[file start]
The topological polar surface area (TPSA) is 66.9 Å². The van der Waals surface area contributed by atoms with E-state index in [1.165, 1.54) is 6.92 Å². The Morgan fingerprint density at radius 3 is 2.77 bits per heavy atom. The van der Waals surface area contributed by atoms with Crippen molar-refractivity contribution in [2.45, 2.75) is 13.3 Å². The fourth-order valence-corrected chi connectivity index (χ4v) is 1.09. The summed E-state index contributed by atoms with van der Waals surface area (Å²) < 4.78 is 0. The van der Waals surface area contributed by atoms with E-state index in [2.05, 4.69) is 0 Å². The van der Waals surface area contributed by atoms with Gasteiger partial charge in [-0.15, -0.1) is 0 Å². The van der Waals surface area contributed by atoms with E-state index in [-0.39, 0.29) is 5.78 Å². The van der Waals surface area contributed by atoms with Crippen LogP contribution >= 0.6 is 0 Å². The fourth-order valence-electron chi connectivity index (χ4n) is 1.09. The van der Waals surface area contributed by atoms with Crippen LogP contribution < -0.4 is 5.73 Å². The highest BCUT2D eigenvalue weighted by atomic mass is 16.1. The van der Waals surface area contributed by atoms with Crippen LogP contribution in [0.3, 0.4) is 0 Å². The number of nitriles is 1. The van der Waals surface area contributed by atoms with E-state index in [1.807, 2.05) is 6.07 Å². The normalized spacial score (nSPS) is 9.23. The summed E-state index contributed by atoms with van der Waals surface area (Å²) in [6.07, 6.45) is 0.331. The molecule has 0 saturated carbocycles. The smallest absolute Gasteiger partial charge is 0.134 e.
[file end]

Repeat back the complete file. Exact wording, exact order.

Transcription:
The topological polar surface area (TPSA) is 66.9 Å². The van der Waals surface area contributed by atoms with E-state index in [1.165, 1.54) is 6.92 Å². The Morgan fingerprint density at radius 3 is 2.77 bits per heavy atom. The van der Waals surface area contributed by atoms with Crippen molar-refractivity contribution in [2.45, 2.75) is 13.3 Å². The fourth-order valence-corrected chi connectivity index (χ4v) is 1.09. The summed E-state index contributed by atoms with van der Waals surface area (Å²) < 4.78 is 0. The van der Waals surface area contributed by atoms with E-state index in [2.05, 4.69) is 0 Å². The van der Waals surface area contributed by atoms with Gasteiger partial charge in [-0.15, -0.1) is 0 Å². The van der Waals surface area contributed by atoms with E-state index in [-0.39, 0.29) is 5.78 Å². The van der Waals surface area contributed by atoms with Crippen LogP contribution >= 0.6 is 0 Å². The fourth-order valence-electron chi connectivity index (χ4n) is 1.09. The van der Waals surface area contributed by atoms with Crippen LogP contribution < -0.4 is 5.73 Å². The highest BCUT2D eigenvalue weighted by atomic mass is 16.1. The van der Waals surface area contributed by atoms with Crippen LogP contribution in [0.3, 0.4) is 0 Å². The number of nitriles is 1. The van der Waals surface area contributed by atoms with E-state index in [1.807, 2.05) is 6.07 Å². The normalized spacial score (nSPS) is 9.23. The summed E-state index contributed by atoms with van der Waals surface area (Å²) in [6.07, 6.45) is 0.331. The molecule has 0 saturated carbocycles. The smallest absolute Gasteiger partial charge is 0.134 e.